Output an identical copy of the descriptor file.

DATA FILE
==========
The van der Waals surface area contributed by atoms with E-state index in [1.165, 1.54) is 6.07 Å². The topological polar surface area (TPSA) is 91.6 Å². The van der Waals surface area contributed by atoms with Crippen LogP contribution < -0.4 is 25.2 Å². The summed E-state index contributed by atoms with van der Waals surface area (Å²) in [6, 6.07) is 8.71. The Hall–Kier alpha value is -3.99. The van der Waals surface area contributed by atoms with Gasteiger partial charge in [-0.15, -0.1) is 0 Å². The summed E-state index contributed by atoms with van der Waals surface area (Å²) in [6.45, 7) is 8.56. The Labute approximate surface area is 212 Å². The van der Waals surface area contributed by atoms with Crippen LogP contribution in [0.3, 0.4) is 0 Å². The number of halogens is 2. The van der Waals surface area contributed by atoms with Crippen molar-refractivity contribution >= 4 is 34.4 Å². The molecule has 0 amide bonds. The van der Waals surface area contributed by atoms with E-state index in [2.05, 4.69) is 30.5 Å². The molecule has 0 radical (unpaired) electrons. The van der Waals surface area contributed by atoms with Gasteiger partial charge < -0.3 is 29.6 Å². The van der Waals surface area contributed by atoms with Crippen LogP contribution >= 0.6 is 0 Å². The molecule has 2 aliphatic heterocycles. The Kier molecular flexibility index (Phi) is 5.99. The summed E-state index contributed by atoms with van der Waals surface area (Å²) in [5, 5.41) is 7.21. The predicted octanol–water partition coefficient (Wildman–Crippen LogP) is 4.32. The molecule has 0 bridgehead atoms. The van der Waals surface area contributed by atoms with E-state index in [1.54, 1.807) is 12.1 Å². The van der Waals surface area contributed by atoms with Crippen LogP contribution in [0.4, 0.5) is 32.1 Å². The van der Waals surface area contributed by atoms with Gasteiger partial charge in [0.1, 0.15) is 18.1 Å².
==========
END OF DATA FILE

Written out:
The van der Waals surface area contributed by atoms with E-state index in [1.165, 1.54) is 6.07 Å². The topological polar surface area (TPSA) is 91.6 Å². The van der Waals surface area contributed by atoms with Crippen LogP contribution < -0.4 is 25.2 Å². The summed E-state index contributed by atoms with van der Waals surface area (Å²) in [6, 6.07) is 8.71. The Hall–Kier alpha value is -3.99. The van der Waals surface area contributed by atoms with Gasteiger partial charge in [-0.15, -0.1) is 0 Å². The summed E-state index contributed by atoms with van der Waals surface area (Å²) in [6.45, 7) is 8.56. The Labute approximate surface area is 212 Å². The van der Waals surface area contributed by atoms with Crippen LogP contribution in [0.3, 0.4) is 0 Å². The number of halogens is 2. The van der Waals surface area contributed by atoms with Crippen molar-refractivity contribution >= 4 is 34.4 Å². The molecule has 0 amide bonds. The van der Waals surface area contributed by atoms with E-state index in [2.05, 4.69) is 30.5 Å². The molecule has 0 radical (unpaired) electrons. The van der Waals surface area contributed by atoms with Gasteiger partial charge < -0.3 is 29.6 Å². The van der Waals surface area contributed by atoms with Crippen LogP contribution >= 0.6 is 0 Å². The molecule has 2 aliphatic heterocycles. The Kier molecular flexibility index (Phi) is 5.99. The summed E-state index contributed by atoms with van der Waals surface area (Å²) in [5, 5.41) is 7.21. The predicted octanol–water partition coefficient (Wildman–Crippen LogP) is 4.32. The molecule has 0 bridgehead atoms. The van der Waals surface area contributed by atoms with E-state index in [1.54, 1.807) is 12.1 Å². The van der Waals surface area contributed by atoms with Crippen LogP contribution in [0.4, 0.5) is 32.1 Å². The van der Waals surface area contributed by atoms with Gasteiger partial charge in [0.1, 0.15) is 18.1 Å².